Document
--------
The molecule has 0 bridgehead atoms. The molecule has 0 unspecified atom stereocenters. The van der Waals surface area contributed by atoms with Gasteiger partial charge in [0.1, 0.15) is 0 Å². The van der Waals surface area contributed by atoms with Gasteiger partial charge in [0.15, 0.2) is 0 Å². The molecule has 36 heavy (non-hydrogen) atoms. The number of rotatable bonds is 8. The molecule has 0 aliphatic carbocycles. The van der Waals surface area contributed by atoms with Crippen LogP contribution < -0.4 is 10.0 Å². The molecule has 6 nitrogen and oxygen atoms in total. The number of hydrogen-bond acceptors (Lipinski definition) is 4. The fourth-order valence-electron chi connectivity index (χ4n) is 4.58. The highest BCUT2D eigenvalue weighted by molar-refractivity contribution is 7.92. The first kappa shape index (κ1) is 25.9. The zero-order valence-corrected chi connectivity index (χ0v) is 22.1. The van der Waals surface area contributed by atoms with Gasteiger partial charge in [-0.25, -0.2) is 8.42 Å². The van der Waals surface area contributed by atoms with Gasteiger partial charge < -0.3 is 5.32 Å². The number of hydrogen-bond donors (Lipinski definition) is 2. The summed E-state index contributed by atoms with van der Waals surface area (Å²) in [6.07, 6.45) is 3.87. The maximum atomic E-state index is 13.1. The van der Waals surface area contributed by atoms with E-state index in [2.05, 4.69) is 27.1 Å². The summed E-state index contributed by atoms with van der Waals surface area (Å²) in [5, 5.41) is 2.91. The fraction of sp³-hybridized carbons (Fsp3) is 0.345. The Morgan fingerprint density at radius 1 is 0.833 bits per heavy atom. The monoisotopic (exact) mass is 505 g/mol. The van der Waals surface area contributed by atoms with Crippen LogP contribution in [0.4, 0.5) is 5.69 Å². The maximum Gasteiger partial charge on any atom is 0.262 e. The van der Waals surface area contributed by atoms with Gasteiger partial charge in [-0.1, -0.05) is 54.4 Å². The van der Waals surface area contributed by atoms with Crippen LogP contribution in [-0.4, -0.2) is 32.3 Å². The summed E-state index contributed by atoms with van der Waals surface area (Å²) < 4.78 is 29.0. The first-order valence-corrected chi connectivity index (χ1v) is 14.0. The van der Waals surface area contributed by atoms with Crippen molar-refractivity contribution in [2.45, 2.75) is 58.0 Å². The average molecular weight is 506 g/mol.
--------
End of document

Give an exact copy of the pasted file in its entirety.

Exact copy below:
The molecule has 0 bridgehead atoms. The molecule has 0 unspecified atom stereocenters. The van der Waals surface area contributed by atoms with Gasteiger partial charge in [0.1, 0.15) is 0 Å². The van der Waals surface area contributed by atoms with Gasteiger partial charge in [0.15, 0.2) is 0 Å². The molecule has 36 heavy (non-hydrogen) atoms. The number of rotatable bonds is 8. The molecule has 0 aliphatic carbocycles. The van der Waals surface area contributed by atoms with Crippen LogP contribution < -0.4 is 10.0 Å². The molecule has 6 nitrogen and oxygen atoms in total. The number of hydrogen-bond acceptors (Lipinski definition) is 4. The fourth-order valence-electron chi connectivity index (χ4n) is 4.58. The highest BCUT2D eigenvalue weighted by molar-refractivity contribution is 7.92. The first kappa shape index (κ1) is 25.9. The zero-order valence-corrected chi connectivity index (χ0v) is 22.1. The van der Waals surface area contributed by atoms with Gasteiger partial charge in [-0.25, -0.2) is 8.42 Å². The van der Waals surface area contributed by atoms with Gasteiger partial charge < -0.3 is 5.32 Å². The number of hydrogen-bond donors (Lipinski definition) is 2. The summed E-state index contributed by atoms with van der Waals surface area (Å²) in [6.07, 6.45) is 3.87. The maximum atomic E-state index is 13.1. The van der Waals surface area contributed by atoms with E-state index in [2.05, 4.69) is 27.1 Å². The summed E-state index contributed by atoms with van der Waals surface area (Å²) in [5, 5.41) is 2.91. The fraction of sp³-hybridized carbons (Fsp3) is 0.345. The Morgan fingerprint density at radius 1 is 0.833 bits per heavy atom. The monoisotopic (exact) mass is 505 g/mol. The van der Waals surface area contributed by atoms with Crippen LogP contribution in [0.4, 0.5) is 5.69 Å². The maximum Gasteiger partial charge on any atom is 0.262 e. The van der Waals surface area contributed by atoms with Gasteiger partial charge in [-0.1, -0.05) is 54.4 Å². The van der Waals surface area contributed by atoms with Crippen LogP contribution in [-0.4, -0.2) is 32.3 Å². The summed E-state index contributed by atoms with van der Waals surface area (Å²) < 4.78 is 29.0. The first-order valence-corrected chi connectivity index (χ1v) is 14.0. The van der Waals surface area contributed by atoms with Crippen molar-refractivity contribution in [2.45, 2.75) is 58.0 Å². The average molecular weight is 506 g/mol.